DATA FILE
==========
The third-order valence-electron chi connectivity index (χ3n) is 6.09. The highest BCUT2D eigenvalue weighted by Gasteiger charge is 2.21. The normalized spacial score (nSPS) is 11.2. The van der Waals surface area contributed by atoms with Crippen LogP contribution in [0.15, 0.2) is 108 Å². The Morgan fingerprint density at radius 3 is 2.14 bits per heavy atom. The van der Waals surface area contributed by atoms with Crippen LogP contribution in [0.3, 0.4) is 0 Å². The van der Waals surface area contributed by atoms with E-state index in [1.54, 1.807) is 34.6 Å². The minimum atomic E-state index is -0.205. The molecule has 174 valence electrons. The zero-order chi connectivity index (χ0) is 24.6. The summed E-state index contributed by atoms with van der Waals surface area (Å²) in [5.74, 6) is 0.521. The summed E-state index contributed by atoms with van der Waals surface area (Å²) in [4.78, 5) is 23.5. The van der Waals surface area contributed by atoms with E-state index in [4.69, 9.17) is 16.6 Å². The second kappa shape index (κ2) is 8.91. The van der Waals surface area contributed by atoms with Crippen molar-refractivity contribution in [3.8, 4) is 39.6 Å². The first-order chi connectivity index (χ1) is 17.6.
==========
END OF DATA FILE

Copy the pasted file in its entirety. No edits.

The third-order valence-electron chi connectivity index (χ3n) is 6.09. The highest BCUT2D eigenvalue weighted by Gasteiger charge is 2.21. The normalized spacial score (nSPS) is 11.2. The van der Waals surface area contributed by atoms with Crippen LogP contribution in [0.15, 0.2) is 108 Å². The Morgan fingerprint density at radius 3 is 2.14 bits per heavy atom. The van der Waals surface area contributed by atoms with Crippen LogP contribution in [0.3, 0.4) is 0 Å². The van der Waals surface area contributed by atoms with E-state index in [1.54, 1.807) is 34.6 Å². The minimum atomic E-state index is -0.205. The molecule has 174 valence electrons. The zero-order chi connectivity index (χ0) is 24.6. The summed E-state index contributed by atoms with van der Waals surface area (Å²) in [5.74, 6) is 0.521. The summed E-state index contributed by atoms with van der Waals surface area (Å²) in [4.78, 5) is 23.5. The van der Waals surface area contributed by atoms with E-state index in [4.69, 9.17) is 16.6 Å². The second kappa shape index (κ2) is 8.91. The van der Waals surface area contributed by atoms with Crippen molar-refractivity contribution in [3.8, 4) is 39.6 Å². The first-order chi connectivity index (χ1) is 17.6.